Kendrick Lamar performs during the BET Music Matters Showcase at Brazos Hall on March 14, 2013 in Austin, Texas. (Photo by Daniel Boczarski/Getty Images for BET)

This is part five of a theGrio series on hip-hop and its cultural impact on black America. Click here for part one of the series.

Sometimes I think rappers are deliberately trying to get kids killed out here.

The influx of negative imagery in music increasingly has absolutely no socially redeeming value and resembles ancient Sodom and Gomorrah more than modern civilized culture. Fact: hip-hop will always be considered youth culture.

Sure, there are older rappers in the game doing it still, but most are either wack, washed up, or trying to act like they are the young bucks. And the young bucks are rapping as if their music – typically good – doesn’t have any effect on their listeners.

I love the old Arnold Schwarzenegger theory. “Man, Arnold Schwarzenegger can kill 100 people in a movie. I’m just rapping,” a rapper may say. Mind you, Arnie is 65 now and his greatest hits were in the 80’s and 90’s, right about when hip-hop was giving kid a well-balanced diet musically. Nowadays, it’s the equivalent of junk food. I mean, in my day to day, I love junk food. Chips, candy and, when I’m feeling particularly daring, a fast food burger. Only thing is, I don’t eat it the way I used to, because of the health detriments that come with it.

The same thing goes with commercialized hip-hop and kids.

Kids love it and consume it, because it’s so alluring visually and sonically. Honestly, it’s not that much different than America’s age-old fascination with the likes of John Wayne and Clint Eastwood. America loves these old guys so much, they still appear in present day shoot ’em up movies. (See, the aforementioned Schwarzenegger, Chuck Norris, Sylvester Stallone and Bruce Willis, who continue to appear in big-budget action flicks filled with mass murder.) The only thing is that mass murder is what happens every day, particularly in the inner city with African-American men.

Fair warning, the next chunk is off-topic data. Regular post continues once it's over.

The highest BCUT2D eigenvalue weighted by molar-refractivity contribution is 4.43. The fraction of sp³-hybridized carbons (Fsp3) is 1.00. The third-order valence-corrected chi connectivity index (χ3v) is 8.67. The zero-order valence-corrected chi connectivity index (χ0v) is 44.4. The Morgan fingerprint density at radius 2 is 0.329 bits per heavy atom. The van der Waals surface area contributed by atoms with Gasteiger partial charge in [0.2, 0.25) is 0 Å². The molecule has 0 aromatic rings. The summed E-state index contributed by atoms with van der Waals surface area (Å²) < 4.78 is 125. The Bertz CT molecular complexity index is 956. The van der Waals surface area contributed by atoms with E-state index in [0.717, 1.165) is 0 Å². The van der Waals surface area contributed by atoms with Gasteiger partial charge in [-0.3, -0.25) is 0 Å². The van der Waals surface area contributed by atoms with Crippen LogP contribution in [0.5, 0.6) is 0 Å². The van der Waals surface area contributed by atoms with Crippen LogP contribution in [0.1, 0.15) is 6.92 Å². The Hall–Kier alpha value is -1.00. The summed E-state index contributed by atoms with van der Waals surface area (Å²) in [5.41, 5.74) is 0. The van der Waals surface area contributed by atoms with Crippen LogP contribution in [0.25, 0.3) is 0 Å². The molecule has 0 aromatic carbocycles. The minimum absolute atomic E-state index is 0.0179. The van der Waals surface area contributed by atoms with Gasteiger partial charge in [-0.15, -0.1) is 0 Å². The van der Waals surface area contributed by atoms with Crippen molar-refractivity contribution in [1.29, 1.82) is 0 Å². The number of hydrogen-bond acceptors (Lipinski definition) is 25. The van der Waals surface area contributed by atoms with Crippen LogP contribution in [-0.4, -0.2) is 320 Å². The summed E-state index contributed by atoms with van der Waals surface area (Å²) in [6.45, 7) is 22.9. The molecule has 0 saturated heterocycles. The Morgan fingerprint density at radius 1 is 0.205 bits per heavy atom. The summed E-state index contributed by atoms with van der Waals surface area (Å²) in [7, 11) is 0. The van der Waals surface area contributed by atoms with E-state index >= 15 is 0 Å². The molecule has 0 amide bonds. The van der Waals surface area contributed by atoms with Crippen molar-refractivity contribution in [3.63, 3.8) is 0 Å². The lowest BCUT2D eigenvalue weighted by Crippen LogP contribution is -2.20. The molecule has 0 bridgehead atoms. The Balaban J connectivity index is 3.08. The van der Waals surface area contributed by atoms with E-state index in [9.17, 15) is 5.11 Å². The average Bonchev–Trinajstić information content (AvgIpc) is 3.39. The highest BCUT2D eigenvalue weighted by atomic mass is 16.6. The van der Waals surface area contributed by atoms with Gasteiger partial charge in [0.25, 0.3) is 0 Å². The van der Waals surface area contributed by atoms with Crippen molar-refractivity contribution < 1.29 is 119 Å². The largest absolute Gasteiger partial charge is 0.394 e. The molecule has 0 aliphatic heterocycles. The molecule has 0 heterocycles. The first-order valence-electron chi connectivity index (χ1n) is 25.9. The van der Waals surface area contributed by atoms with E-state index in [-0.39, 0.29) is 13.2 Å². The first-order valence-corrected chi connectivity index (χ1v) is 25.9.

In Chicago, deaths by shooting exceeded 500 last year and according to reports, they are trending to exceed that this year. Now you cannot blame hip-hop for this. But, while this remains part of American culture, why can’t we hold our artists accountable to produce some music that we know the kids are fiending to hear?

Take Kendrick Lamar, for example.

The young Compton spitter just surpassed platinum sales and everybody loves the 25-year-old. His album, Good Kid, M.A.A.D. City, is a classic coming of age story about the trials and tribulations of a young man. It’s not overly positive, not overly negative…it’s just excellent. There are intricate tales woven in and out of lush audio backdrops. He’s an exception to the rule, but a good indication of what can be if rappers decide that it doesn’t have to be all booty music and shoot ’em up songs.

My kid is not allowed to listen to Kendrick, but if she did one day, it would be cool. Frankly, she can listen to whatever she wants when she’s grown. The problem is pre-teen kids are listening to this debauchery as if its the cool thing to do. Programmers and networks are putting whatever on TV and radio all day, in regular rotation as if it has no adverse effect on the impressionable listener. Parents need to be held accountable as well. Oftentimes, they are the ones that feed their own kids the “fast food” that will eventually lead to degenerate behavior and thoughts.

The sad fact is, I approach these sorts of external stimuli like they are attempts on my daughter’s life. If you are trying to teach her that she’s no more than a piece of meat for some man to get his rocks off on, that’s trying to destroy her well-being. I’m going to treat it as such. I’m not raising a vixen. If you are telling black men that killing or drug dealing are the only activities that we do, that’s also an attempt on her life. She has to live in the world with these clowns. I’m not raising a daughter looking toward thugs for love. The death rates and the AIDS rates are too high and the love and self-esteem are too low in society. It’s not just rappers either. You can barely get a love song from an R&B singer anymore.

It’s time that we treat these threats seriously.

Put on your vest and keep your eye on the shooter.

Chuck “Jigsaw” Creekmur is a father, son and the co-founder of AllHipHop.com. He’s a cultural critic, pundit and trailblazer that has been featured on National Public Radio (NPR), BET, TVOne, VH1, The E! Channel, MTV, The O’Reilly Factor, USA Today, The New York Times, New York’s Hot 97 FM and like a zillion other outlets.